Glenn, little three-year-old son of Mr. and Mrs. Emory Miller, of Raymondsville, Missouri, was fatally burned at the home of his grandmother, Mrs. Mary Duncan, of Stony Creek, this county, Monday morning. A fire had been built in the yard at the wash place preparatory for the weekly wash. The little boy went too near the fire when no one was near and his clothes caught on fire. He was so badly burned that he died from his injuries the next morning.
We are having fine weather for January.
Hoover’s mill, from Brandywine, Pendleton county, is sawing a lot of lumber for Charles S. Wooddell.
P. A. Tracy had the misfortune to get kicked on the knee by a horse a few days ago. He is getting some better but still has a very sore knee.
Jesse Wooddell is the champion fox hunter. He killed a large red fox and got to school before 9 o’clock in the morning.
Mrs. D. L. Kerr, who was hurt pretty badly some time ago by a buggy upsetting, we are gald to say is able to be out again.
Born to Dorsey Freeman and wife, of Greenbank, January 1, 1913, an eight pound daughter.
Sam Spencer made a flying trip to Hightown, Virginia, Saturday, for a buggy. He says the roads are some muddy.
Fred Barkley got his foot badly mashed some time ago by a piece of lumber falling on it, but is able to be out again.
William Varner has gone to Bridgewater, Virginia, to take a Bible course.
D.J. Vandevander passed thro’ this section Saturday, taking his buggy to William Eye’s shop at Hightown, to get it repaired.
Lee Wilmoth has finished his barn which adds very much to the looks of his farm and the comfort of his stock.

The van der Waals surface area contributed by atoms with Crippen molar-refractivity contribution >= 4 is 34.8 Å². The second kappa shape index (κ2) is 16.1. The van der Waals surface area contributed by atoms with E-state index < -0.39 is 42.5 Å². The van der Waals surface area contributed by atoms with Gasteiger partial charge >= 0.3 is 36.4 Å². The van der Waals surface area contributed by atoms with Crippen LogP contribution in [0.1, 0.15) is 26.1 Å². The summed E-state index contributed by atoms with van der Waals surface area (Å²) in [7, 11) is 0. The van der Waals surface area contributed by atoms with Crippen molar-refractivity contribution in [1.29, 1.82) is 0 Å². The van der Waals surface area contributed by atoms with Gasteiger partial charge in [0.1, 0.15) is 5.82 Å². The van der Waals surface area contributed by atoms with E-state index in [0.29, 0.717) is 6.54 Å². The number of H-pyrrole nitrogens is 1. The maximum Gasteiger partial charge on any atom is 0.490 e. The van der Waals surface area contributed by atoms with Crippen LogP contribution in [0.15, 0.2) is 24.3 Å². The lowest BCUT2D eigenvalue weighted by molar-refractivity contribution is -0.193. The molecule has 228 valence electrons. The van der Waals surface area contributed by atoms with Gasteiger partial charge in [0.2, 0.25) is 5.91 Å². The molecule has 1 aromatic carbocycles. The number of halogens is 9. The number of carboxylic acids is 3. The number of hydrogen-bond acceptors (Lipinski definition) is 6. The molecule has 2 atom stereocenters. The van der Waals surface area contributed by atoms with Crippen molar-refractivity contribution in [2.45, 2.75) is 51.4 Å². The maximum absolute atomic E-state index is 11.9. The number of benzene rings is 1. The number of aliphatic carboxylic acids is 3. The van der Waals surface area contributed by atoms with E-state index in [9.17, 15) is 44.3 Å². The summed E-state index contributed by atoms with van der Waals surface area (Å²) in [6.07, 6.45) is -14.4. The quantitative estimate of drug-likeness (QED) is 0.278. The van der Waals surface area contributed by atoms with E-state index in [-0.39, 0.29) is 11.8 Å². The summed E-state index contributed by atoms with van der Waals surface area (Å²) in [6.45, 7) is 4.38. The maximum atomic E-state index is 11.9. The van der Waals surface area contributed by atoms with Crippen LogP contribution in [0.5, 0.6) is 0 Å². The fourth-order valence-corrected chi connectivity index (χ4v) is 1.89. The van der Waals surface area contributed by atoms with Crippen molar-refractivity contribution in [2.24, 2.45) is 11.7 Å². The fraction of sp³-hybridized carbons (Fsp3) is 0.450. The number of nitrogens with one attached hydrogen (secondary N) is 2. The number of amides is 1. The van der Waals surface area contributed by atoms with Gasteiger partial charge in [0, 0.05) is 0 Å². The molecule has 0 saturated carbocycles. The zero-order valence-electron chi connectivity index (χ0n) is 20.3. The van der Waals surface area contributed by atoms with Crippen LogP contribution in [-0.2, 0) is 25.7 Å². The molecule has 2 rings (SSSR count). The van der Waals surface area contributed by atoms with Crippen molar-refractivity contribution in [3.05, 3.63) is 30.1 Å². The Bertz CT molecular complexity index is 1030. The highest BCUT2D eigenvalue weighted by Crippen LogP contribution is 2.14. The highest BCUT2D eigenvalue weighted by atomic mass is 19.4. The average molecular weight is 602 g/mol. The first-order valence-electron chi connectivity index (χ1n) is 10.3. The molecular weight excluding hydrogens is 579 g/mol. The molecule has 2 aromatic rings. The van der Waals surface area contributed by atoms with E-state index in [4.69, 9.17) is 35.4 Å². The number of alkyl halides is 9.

There is quite a lot of sickness in this neighborhood.
We are having some pretty warm weather now.
Mrs. Sarah Barrett is very sick at her home here.
Mr. and Mrs. Thomas Hill were visiting at Nat Hollandsworth’s last Sunday
Mrs. Raymond Williams is very low at her home here.
Forrest Hill is building a six room house and will soon have it completed.
The Allegheny Sportsmens’ Association expect two car loads of fifty elk in a few days. The eighteen now in the park are doing fine.
The young people are all going around with long faces wondering what to do for amusement. There has not been a dance here this winter. It is time some of the “young old people” were giving them a party or a dance or some of them will “croax” pretty soon.
A very sad event happened on Knapps Creek Sunday night about eight o’clock, when Price Moore’s barn burned to the ground, burning up all its contents including on $500 team of horses, three sets of harness, wagon, Wilburn saddle, hay, grain, etc. The total loss will amount to $1,500 with $100 insurance. It is not known how the fire originated, and was not discovered in time to save any of its contents. Mr. Moore had purchased the team from Smith’s livery just a few days ago.
A great deal of sickness in the neighborhood. James H. Curry is improving some; John R. Warwick is not so well.
Mr. and Mrs. Sam Ellett’s little child, aged 16 months died Monday morning of pneumonia.
Mr. and Mrs. Cecil Houchin’s little boy died Tuesday, near Hosterman.
Mrs. Sallie Grimes was badly hurt by her horse pulling her through the stable door. Five ribs were broken.
B. B. Campbell and L. M. Gum put in bids on the Star route mail from Dunmore to Sitlington.